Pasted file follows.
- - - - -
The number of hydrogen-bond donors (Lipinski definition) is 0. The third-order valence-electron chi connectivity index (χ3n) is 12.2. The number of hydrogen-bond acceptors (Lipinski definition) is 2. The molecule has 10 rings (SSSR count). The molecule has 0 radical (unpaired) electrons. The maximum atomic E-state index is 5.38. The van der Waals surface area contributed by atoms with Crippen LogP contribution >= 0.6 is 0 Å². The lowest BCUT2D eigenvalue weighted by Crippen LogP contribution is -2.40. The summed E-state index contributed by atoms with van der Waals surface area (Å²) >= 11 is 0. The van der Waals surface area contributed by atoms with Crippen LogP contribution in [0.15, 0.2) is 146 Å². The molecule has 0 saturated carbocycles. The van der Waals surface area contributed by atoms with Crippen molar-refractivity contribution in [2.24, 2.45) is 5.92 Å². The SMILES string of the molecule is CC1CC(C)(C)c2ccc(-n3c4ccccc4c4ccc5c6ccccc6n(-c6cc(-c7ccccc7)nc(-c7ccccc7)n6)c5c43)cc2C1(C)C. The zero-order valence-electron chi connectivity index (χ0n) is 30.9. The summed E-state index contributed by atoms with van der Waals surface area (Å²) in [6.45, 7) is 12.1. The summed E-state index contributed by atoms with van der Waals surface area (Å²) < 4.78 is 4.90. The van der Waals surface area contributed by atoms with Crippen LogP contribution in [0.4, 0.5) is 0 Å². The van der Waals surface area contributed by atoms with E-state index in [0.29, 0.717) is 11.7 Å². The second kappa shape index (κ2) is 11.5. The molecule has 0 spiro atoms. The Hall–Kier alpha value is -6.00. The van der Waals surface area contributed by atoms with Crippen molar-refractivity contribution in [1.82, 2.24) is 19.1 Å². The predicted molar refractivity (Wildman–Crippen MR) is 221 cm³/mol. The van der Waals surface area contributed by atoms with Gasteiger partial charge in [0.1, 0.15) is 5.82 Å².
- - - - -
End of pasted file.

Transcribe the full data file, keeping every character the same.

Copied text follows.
The number of hydrogen-bond donors (Lipinski definition) is 0. The third-order valence-electron chi connectivity index (χ3n) is 12.2. The number of hydrogen-bond acceptors (Lipinski definition) is 2. The molecule has 10 rings (SSSR count). The molecule has 0 radical (unpaired) electrons. The maximum atomic E-state index is 5.38. The van der Waals surface area contributed by atoms with Crippen LogP contribution >= 0.6 is 0 Å². The lowest BCUT2D eigenvalue weighted by Crippen LogP contribution is -2.40. The summed E-state index contributed by atoms with van der Waals surface area (Å²) >= 11 is 0. The van der Waals surface area contributed by atoms with Crippen LogP contribution in [0.15, 0.2) is 146 Å². The molecule has 0 saturated carbocycles. The van der Waals surface area contributed by atoms with Crippen molar-refractivity contribution in [2.24, 2.45) is 5.92 Å². The SMILES string of the molecule is CC1CC(C)(C)c2ccc(-n3c4ccccc4c4ccc5c6ccccc6n(-c6cc(-c7ccccc7)nc(-c7ccccc7)n6)c5c43)cc2C1(C)C. The zero-order valence-electron chi connectivity index (χ0n) is 30.9. The summed E-state index contributed by atoms with van der Waals surface area (Å²) in [6.45, 7) is 12.1. The summed E-state index contributed by atoms with van der Waals surface area (Å²) < 4.78 is 4.90. The van der Waals surface area contributed by atoms with Crippen LogP contribution in [0.4, 0.5) is 0 Å². The van der Waals surface area contributed by atoms with E-state index in [0.29, 0.717) is 11.7 Å². The second kappa shape index (κ2) is 11.5. The molecule has 0 spiro atoms. The Hall–Kier alpha value is -6.00. The van der Waals surface area contributed by atoms with Crippen molar-refractivity contribution in [1.82, 2.24) is 19.1 Å². The predicted molar refractivity (Wildman–Crippen MR) is 221 cm³/mol. The van der Waals surface area contributed by atoms with Gasteiger partial charge in [0.1, 0.15) is 5.82 Å².